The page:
After hearing Cookies would be canceled, the committee scheduled a meeting with Dean of Student Life Joe Bruno. In this meeting, the Curriculum Committee was told an alternative Cookies plan would be possible if they could create eight educational proposals by the next day. The Curriculum Committee created 18 proposals based on proposals approved in past years, and emailed their faculty advisors, Rolanda Shepard and Kevin Colnlon, along with Bruno, at 5:25 PM, less than six hours after the meeting. 

Conlon and Shepard explained in an email to the Committee, prior to Upper School Head Chris Arnold’s announcement email to the Upper School, that “very few contain enough educational content to warrant being out of school for the day” and thanked them for their hard work.  

On the condition of anonymity, a member of the faculty told one of the Curriculum Committee heads that there was nothing they could do, as they were “set up to fail” because the faculty “hates Cookies.” The teacher added that there had been a movement for years to “kill Cookies.” 

Conlon disagreed that there was a movement, though he said that teachers have noticed Cookies “degenerating” from passion projects and enriching exploration into two free days off of school that students often schedule over with appointments and college visits. “Faculty feel that if it’s just like a fun day or two days,” Conlon said, “then it’s taking away from learning.”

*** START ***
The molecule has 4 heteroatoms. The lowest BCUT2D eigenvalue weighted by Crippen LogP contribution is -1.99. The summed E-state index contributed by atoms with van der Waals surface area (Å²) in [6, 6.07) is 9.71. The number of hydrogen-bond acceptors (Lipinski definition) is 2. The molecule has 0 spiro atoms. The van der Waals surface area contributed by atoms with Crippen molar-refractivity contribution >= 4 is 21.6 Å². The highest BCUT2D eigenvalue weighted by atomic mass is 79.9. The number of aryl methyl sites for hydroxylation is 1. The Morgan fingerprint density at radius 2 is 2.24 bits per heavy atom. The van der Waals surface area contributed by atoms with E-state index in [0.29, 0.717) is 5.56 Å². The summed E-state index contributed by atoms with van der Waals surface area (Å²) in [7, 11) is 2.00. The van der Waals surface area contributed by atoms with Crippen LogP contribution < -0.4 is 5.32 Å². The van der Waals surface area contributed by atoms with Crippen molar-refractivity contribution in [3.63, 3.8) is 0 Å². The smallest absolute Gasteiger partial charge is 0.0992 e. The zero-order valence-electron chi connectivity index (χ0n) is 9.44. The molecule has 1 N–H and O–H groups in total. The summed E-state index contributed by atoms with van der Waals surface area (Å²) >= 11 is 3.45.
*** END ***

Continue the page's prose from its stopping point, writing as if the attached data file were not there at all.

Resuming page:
Educational Cookies are achievable, Conlon said — he’s advised them. One he remembered as especially educational was the “Experience of War” Cookie, where students spoke with World War II and Vietnam war veterans.

Next year, Conlon hopes to revisit the original mission of Cookies: student empowerment and participation. “I didn’t want it to be, let’s do Cookies for the sake of doing Cookies,” Conlon said. “You got some work to do to bring it back up and running again.”

The Curriculum Committee heads requested a meeting with Arnold, Student Body President Eli Moog, the Senate Heads, and Bruno to discuss the cancellation of Cookies. Arnold listened to the concerns and advised that the matter would be addressed again following April Recess.